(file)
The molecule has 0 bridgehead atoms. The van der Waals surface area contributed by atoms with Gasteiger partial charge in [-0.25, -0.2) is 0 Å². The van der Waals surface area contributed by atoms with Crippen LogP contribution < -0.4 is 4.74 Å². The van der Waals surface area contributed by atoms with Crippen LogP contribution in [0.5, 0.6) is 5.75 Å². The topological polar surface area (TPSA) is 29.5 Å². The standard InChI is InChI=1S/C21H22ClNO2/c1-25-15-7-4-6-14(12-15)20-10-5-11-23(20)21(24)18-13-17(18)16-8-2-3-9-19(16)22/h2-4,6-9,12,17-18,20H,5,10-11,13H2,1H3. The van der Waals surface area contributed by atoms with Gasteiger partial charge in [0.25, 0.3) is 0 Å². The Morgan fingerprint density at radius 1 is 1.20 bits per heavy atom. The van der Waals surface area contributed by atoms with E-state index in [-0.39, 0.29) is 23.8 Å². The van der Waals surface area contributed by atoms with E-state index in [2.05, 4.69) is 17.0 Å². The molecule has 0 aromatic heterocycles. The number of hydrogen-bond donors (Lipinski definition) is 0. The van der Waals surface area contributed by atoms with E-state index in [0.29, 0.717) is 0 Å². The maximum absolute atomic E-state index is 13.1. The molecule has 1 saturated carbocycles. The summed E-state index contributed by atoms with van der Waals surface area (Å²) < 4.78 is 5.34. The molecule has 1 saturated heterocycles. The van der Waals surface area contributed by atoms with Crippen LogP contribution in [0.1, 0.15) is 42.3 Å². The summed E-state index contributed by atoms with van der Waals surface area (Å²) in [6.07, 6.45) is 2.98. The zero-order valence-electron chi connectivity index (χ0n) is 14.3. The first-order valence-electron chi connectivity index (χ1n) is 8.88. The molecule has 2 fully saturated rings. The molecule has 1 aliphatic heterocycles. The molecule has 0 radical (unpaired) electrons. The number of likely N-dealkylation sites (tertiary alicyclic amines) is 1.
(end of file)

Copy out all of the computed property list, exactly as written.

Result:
The molecule has 0 bridgehead atoms. The van der Waals surface area contributed by atoms with Gasteiger partial charge in [-0.25, -0.2) is 0 Å². The van der Waals surface area contributed by atoms with Crippen LogP contribution < -0.4 is 4.74 Å². The van der Waals surface area contributed by atoms with Crippen LogP contribution in [0.5, 0.6) is 5.75 Å². The topological polar surface area (TPSA) is 29.5 Å². The standard InChI is InChI=1S/C21H22ClNO2/c1-25-15-7-4-6-14(12-15)20-10-5-11-23(20)21(24)18-13-17(18)16-8-2-3-9-19(16)22/h2-4,6-9,12,17-18,20H,5,10-11,13H2,1H3. The van der Waals surface area contributed by atoms with Gasteiger partial charge in [0.25, 0.3) is 0 Å². The Morgan fingerprint density at radius 1 is 1.20 bits per heavy atom. The van der Waals surface area contributed by atoms with E-state index in [-0.39, 0.29) is 23.8 Å². The van der Waals surface area contributed by atoms with E-state index in [2.05, 4.69) is 17.0 Å². The molecule has 0 aromatic heterocycles. The number of hydrogen-bond donors (Lipinski definition) is 0. The van der Waals surface area contributed by atoms with E-state index in [0.29, 0.717) is 0 Å². The maximum absolute atomic E-state index is 13.1. The molecule has 1 saturated carbocycles. The summed E-state index contributed by atoms with van der Waals surface area (Å²) < 4.78 is 5.34. The molecule has 1 saturated heterocycles. The van der Waals surface area contributed by atoms with Crippen LogP contribution in [0.1, 0.15) is 42.3 Å². The summed E-state index contributed by atoms with van der Waals surface area (Å²) in [6.07, 6.45) is 2.98. The zero-order valence-electron chi connectivity index (χ0n) is 14.3. The first-order valence-electron chi connectivity index (χ1n) is 8.88. The molecule has 2 fully saturated rings. The molecule has 1 aliphatic heterocycles. The molecule has 0 radical (unpaired) electrons. The number of likely N-dealkylation sites (tertiary alicyclic amines) is 1.